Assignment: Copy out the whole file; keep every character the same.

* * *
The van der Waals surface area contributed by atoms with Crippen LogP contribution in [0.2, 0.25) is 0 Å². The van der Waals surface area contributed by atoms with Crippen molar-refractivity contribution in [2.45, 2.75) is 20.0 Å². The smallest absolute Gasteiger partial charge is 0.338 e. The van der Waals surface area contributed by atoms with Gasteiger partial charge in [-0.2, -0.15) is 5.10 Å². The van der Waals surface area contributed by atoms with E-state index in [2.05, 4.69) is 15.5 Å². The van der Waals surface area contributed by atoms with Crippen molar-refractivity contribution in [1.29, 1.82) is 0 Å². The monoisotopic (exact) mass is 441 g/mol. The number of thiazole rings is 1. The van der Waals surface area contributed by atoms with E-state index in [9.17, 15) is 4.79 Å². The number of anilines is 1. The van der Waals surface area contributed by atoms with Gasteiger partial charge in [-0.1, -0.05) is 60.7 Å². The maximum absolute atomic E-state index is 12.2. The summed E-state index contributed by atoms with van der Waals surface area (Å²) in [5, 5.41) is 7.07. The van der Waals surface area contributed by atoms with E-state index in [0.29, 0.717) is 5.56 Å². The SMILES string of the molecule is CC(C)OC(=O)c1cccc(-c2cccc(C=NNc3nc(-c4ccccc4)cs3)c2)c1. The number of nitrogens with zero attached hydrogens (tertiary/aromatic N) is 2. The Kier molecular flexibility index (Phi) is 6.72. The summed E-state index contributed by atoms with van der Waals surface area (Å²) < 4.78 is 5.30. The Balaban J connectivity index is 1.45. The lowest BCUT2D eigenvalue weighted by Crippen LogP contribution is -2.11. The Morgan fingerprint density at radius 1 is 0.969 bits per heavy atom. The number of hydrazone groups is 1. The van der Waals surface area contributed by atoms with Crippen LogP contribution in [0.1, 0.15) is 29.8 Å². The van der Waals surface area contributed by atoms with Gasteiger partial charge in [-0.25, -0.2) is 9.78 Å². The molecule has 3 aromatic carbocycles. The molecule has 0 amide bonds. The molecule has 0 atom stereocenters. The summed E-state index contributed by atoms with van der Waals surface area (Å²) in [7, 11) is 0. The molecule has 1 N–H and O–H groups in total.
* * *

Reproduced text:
The van der Waals surface area contributed by atoms with Crippen LogP contribution in [0.2, 0.25) is 0 Å². The van der Waals surface area contributed by atoms with Crippen molar-refractivity contribution in [2.45, 2.75) is 20.0 Å². The smallest absolute Gasteiger partial charge is 0.338 e. The van der Waals surface area contributed by atoms with Gasteiger partial charge in [-0.2, -0.15) is 5.10 Å². The van der Waals surface area contributed by atoms with E-state index in [2.05, 4.69) is 15.5 Å². The van der Waals surface area contributed by atoms with Crippen molar-refractivity contribution in [1.29, 1.82) is 0 Å². The monoisotopic (exact) mass is 441 g/mol. The number of thiazole rings is 1. The van der Waals surface area contributed by atoms with E-state index in [9.17, 15) is 4.79 Å². The number of anilines is 1. The van der Waals surface area contributed by atoms with Gasteiger partial charge in [-0.1, -0.05) is 60.7 Å². The maximum absolute atomic E-state index is 12.2. The summed E-state index contributed by atoms with van der Waals surface area (Å²) in [5, 5.41) is 7.07. The van der Waals surface area contributed by atoms with E-state index in [0.29, 0.717) is 5.56 Å². The SMILES string of the molecule is CC(C)OC(=O)c1cccc(-c2cccc(C=NNc3nc(-c4ccccc4)cs3)c2)c1. The number of nitrogens with zero attached hydrogens (tertiary/aromatic N) is 2. The Kier molecular flexibility index (Phi) is 6.72. The summed E-state index contributed by atoms with van der Waals surface area (Å²) < 4.78 is 5.30. The Balaban J connectivity index is 1.45. The lowest BCUT2D eigenvalue weighted by Crippen LogP contribution is -2.11. The Morgan fingerprint density at radius 1 is 0.969 bits per heavy atom. The number of hydrazone groups is 1. The van der Waals surface area contributed by atoms with Crippen LogP contribution in [0.1, 0.15) is 29.8 Å². The van der Waals surface area contributed by atoms with Gasteiger partial charge in [-0.25, -0.2) is 9.78 Å². The molecule has 3 aromatic carbocycles. The molecule has 0 amide bonds. The molecule has 0 atom stereocenters. The summed E-state index contributed by atoms with van der Waals surface area (Å²) in [7, 11) is 0. The molecule has 1 N–H and O–H groups in total.